Lung Cancer By The Numbers

Dr. James Richardson

As we look ahead at welcome changes happening in screening for lung cancer it is helpful to look at the numbers. When we do, it’s hard to understand why anyone would smoke: 1 in 5 deaths in the United States are related to the use of tobacco. More than 158,000 Americans will be lost to lung cancer this year, and 87% of them are due to tobacco. Staggering evidence has been in front of us since the 1960’s. And yet we continue to use tobacco, though in slowly dwindling numbers. If we eliminated the use of tobacco we would cut lung cancer deaths to the core.

Lung cancer is a silent threat to those that use or have used tobacco, to those exposed to radon in the home, and those exposed to asbestos and certain chemicals or metals in the workplace. Yes, there are other causes of lung cancer plus one we’re not sure of yet, though evidence is mounting: the use of e-cigarettes or vaping. I think of lung cancer as a silent killer because it begins simply, possibly from a tiny scar or lesion in the delicate lining of the lungs or bronchi, and grows without hindrance and without symptoms.  Often, by the time there are symptoms, lung cancer is locally advanced or may have spread making treatment more difficult.

We now use protective gear provided in the workplace that’s proven to save lives. We know that radon is present in soils containing uranium like ours here in central Wisconsin and having basement air checked is easy to do with home test kits available at hardware and home stores. We know that tobacco presents the biggest threat to our health taking more lives each year than colon, prostate and breast cancer combined.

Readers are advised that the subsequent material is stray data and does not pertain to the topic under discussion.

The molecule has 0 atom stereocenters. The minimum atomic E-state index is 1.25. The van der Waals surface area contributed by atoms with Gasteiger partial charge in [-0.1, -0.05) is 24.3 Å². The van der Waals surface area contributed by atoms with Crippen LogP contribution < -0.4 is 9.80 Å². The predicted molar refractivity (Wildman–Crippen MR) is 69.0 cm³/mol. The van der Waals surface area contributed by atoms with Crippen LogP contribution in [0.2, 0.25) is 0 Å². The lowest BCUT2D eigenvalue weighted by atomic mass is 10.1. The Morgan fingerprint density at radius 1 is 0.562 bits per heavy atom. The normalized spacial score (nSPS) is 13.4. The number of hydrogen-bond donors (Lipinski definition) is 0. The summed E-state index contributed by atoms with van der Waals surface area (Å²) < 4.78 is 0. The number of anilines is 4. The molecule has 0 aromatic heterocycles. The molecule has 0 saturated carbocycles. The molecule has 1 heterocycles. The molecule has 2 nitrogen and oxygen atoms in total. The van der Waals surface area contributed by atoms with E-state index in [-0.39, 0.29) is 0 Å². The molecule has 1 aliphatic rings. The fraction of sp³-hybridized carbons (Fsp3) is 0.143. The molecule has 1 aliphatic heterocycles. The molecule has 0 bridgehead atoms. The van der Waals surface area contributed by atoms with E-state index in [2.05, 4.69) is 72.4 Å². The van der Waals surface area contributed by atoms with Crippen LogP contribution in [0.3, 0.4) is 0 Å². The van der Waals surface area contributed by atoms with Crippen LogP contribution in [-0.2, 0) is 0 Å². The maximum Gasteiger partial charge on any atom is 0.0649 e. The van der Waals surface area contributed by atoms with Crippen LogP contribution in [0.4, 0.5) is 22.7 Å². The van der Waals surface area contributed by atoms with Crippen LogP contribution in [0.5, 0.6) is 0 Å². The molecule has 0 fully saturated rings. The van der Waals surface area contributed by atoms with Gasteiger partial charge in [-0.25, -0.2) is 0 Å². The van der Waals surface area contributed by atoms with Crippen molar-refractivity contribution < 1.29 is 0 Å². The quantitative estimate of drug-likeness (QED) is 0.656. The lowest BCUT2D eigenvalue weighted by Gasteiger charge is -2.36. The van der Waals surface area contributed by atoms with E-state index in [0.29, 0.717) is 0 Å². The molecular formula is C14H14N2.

In the past, screening for lung cancer was not based on science. X-rays and sputum tests could be requested by a patient but were not reliable. Screening had no real guidelines and that meant that patients were symptomatic by the time they were diagnosed. At Turville Bay we know that finding and treating lung cancers before symptoms occur means a better chance of a good outcome.

Finally, a study underway since 2001 involving thousands of individuals has produced compelling data. It found that heavy tobacco users who got low-dose CT scans had a 20% lower chance of dying from lung cancer than those who got chest X-rays. The evidence was so powerful that Medicare, Medicaid and many insurance companies will now cover annual low-dose CT screening for those that meet certain criteria:

  • Adults aged 55-80
  • Having smoked a pack a day for 30 years or the equivalent in 15 years
  • Currently smoke or quit within the last 15 years
  • Have a physician’s order requesting the screening

Protocals are coming to our local clinics. Soon we hope to see the death rate from lung cancer in our population reduced. No, these long awaited screening guidelines are not going to solve the problem. But it’s a start. My message? Take control over your health. Quit tobacco and embrace a healthy lifestyle. You’ll breathe easier. We all will.